The size of local government is going to increase as Noblesville’s days as a third-class city are numbered.
Noblesville Common Council members voted 5-2 to elevate the city’s status to second-class after the next municipal election.
City attorney Mike Howard said the title change is allowed under state statue if a city has more than 35,000 people on the most recent U.S. Census and its council passes an ordinance to do so. Noblesville has grown from 28,000 to 53,000 within the past 10 years and has been eligible for the change since 2010.
“We’ve had seven councilors since the ’70s,” Mayor John Ditslear said. “As we grow it is important we have more representation.”
Ditslear said the difference between the two classifications is a “broader representation” and an increase in the number of officials. Noblesville currently has five districts and two at-large members. A “second-city” has six districts and three at-large members for nine total members. It also has a clerk for record keeping and a controller (financial officer) who is appointed by the mayor.
“It will provide additional representation, especially as some of the precincts are becoming so large it’s hard for one council member to address everyone’s needs,” Councilor Mark Boice said.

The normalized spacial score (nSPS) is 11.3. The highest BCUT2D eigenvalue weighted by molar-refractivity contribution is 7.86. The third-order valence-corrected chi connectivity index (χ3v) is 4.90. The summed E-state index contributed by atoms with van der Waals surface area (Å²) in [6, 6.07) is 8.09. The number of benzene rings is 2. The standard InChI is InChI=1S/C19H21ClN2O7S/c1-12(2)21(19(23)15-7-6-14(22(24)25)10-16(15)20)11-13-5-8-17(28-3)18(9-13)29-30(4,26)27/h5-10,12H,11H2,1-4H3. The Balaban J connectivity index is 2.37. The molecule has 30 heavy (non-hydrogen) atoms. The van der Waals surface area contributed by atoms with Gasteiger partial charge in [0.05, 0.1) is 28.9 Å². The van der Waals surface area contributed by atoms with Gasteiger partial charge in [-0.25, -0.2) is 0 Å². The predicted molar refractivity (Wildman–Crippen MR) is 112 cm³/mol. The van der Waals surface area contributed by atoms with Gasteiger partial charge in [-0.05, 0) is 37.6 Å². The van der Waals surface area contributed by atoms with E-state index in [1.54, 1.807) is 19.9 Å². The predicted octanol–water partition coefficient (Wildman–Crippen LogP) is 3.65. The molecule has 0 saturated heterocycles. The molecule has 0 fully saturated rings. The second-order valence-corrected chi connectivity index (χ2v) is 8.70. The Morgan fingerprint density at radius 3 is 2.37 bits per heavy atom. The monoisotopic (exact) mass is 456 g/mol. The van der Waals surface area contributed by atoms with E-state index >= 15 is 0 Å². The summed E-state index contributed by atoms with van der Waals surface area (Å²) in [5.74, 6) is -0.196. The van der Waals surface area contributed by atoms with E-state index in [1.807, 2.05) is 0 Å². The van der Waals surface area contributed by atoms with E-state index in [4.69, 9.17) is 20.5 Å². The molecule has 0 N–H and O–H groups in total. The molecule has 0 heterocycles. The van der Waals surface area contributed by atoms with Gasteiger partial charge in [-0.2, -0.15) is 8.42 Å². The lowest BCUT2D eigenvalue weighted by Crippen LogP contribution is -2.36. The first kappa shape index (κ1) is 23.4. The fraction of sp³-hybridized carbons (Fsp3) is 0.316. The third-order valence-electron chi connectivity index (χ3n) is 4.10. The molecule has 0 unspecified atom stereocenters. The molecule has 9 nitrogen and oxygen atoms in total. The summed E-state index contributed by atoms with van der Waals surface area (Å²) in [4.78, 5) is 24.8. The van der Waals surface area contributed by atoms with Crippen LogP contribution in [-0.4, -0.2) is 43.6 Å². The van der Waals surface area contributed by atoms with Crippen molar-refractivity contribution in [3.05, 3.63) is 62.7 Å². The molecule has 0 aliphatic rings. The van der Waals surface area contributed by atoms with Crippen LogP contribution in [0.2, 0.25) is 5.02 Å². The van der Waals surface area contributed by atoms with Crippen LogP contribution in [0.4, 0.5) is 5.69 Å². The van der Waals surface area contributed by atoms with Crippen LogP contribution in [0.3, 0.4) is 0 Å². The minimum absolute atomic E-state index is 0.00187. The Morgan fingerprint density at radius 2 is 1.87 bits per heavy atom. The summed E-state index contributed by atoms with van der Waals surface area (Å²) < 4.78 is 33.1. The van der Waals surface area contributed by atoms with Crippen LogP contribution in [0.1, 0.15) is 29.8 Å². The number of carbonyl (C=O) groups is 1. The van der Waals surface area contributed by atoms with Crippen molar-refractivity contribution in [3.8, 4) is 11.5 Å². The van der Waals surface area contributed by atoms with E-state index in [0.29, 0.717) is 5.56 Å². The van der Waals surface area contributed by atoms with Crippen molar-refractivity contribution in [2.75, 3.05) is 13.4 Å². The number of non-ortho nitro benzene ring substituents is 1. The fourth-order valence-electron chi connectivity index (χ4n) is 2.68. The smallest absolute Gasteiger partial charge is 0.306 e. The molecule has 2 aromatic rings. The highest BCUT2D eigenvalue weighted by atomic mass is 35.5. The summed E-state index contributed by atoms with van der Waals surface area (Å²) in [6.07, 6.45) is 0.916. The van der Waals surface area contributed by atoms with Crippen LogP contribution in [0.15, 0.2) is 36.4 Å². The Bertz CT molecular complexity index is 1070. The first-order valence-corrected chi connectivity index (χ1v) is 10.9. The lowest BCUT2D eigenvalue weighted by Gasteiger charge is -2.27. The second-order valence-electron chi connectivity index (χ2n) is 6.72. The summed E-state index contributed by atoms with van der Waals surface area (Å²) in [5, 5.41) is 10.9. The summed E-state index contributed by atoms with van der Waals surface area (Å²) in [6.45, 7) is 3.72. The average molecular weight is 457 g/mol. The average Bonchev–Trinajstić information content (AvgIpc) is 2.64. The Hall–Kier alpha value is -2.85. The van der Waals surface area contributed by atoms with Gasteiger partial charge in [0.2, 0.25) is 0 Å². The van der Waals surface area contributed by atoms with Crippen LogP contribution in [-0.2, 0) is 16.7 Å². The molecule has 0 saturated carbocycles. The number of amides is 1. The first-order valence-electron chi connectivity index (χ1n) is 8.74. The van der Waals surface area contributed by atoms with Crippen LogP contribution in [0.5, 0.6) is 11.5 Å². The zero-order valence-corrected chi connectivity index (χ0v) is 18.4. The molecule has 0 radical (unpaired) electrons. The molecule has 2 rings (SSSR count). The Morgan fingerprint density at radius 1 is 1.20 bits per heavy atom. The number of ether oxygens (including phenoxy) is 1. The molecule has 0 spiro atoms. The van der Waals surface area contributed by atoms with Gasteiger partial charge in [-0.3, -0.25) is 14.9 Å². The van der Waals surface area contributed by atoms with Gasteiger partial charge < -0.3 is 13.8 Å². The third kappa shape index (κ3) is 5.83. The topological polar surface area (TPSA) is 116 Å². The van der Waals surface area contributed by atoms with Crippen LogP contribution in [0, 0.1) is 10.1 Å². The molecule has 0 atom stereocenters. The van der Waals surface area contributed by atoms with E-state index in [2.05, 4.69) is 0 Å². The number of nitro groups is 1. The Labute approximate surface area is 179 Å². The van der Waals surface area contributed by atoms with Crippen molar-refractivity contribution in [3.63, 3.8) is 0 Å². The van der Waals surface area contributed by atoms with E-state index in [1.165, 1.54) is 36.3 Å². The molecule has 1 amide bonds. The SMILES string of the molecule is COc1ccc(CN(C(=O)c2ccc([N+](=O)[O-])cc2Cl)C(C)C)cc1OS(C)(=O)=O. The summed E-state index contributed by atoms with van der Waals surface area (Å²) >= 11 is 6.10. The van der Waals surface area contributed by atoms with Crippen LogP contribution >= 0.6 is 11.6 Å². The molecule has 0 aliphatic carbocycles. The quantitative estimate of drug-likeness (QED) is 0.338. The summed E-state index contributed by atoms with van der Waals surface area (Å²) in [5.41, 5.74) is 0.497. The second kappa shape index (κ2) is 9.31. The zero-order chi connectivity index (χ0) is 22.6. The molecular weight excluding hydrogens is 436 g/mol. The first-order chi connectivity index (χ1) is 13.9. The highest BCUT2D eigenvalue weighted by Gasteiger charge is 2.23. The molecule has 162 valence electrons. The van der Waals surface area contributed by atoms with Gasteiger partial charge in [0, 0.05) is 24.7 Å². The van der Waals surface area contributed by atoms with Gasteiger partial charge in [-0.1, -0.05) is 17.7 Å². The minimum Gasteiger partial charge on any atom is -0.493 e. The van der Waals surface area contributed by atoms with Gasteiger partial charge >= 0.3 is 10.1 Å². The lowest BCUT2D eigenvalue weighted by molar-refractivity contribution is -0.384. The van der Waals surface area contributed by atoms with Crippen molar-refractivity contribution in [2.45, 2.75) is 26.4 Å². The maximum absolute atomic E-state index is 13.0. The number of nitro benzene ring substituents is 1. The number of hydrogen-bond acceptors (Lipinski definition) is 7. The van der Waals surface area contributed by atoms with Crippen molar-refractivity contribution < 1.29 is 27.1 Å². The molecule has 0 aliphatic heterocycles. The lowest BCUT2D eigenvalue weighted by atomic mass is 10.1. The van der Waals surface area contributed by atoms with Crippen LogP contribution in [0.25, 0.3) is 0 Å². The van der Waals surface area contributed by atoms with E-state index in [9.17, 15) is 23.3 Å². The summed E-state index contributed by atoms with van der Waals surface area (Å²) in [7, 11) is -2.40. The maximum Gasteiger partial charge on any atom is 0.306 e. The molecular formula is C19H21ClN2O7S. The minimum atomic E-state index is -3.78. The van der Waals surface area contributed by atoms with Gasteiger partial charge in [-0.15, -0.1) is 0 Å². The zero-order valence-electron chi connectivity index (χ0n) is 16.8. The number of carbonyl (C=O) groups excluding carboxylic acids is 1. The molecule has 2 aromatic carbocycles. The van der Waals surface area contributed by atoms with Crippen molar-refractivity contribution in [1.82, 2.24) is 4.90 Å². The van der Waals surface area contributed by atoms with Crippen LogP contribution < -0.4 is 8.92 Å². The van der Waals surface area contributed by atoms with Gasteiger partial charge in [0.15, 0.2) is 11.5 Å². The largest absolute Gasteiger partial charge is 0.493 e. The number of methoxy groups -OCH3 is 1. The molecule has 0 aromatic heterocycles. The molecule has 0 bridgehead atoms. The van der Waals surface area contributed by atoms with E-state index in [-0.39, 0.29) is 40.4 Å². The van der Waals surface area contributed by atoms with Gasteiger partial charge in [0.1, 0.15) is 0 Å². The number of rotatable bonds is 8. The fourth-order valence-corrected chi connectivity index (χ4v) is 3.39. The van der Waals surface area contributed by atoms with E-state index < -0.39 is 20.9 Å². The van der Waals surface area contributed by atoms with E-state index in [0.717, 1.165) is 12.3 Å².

Ditslear estimated the financial impact of the move as $100,000 to $120,000.
Councilors Rick Taylor and Stephen Wood opposed the status change.
“I have strong concerns about the cost to the city. Current cities in ‘second-class’ have economic situations that are not favorable. At some point that could happen here,” Wood said. “I didn’t think it was the right time to do it.”
Wood, who was in favor of more council members, is concerned about the cost of the move.
“From the financial side I don’t see how it is going to benefit the city. It takes more tax dollars than what it brings in,” he said.
Noblesville will become the second second-class city, behind Fishers as it intends to transition from a town in 2015. The Carmel City Council has voted down the status change each time Mayor Jim Brainard has presented it. Other third-class cities eligible for second-city status include Columbus, Greenwood, Jeffersonville and Portage.
Howard said the change would not take effect until Jan. 1, 2016. All common council positions, mayor and clerk-treasurer terms end in 2015.
“Second-class” cities have a population of at least 35,000 and up to 600,000 at time of designation, and have a nine-member city council and an elected clerk. Current “second-class” cities include Anderson, Bloomington, East Chicago, Evansville, Fort Wayne, Gary, Hammond, Kokomo, Lafayette, Lawrence, Marion, Michigan City, Mishawaka, Muncie, New Albany, Richmond, South Bend and Terre Haute. Indianapolis is the only “first-class” city in Indiana under state law.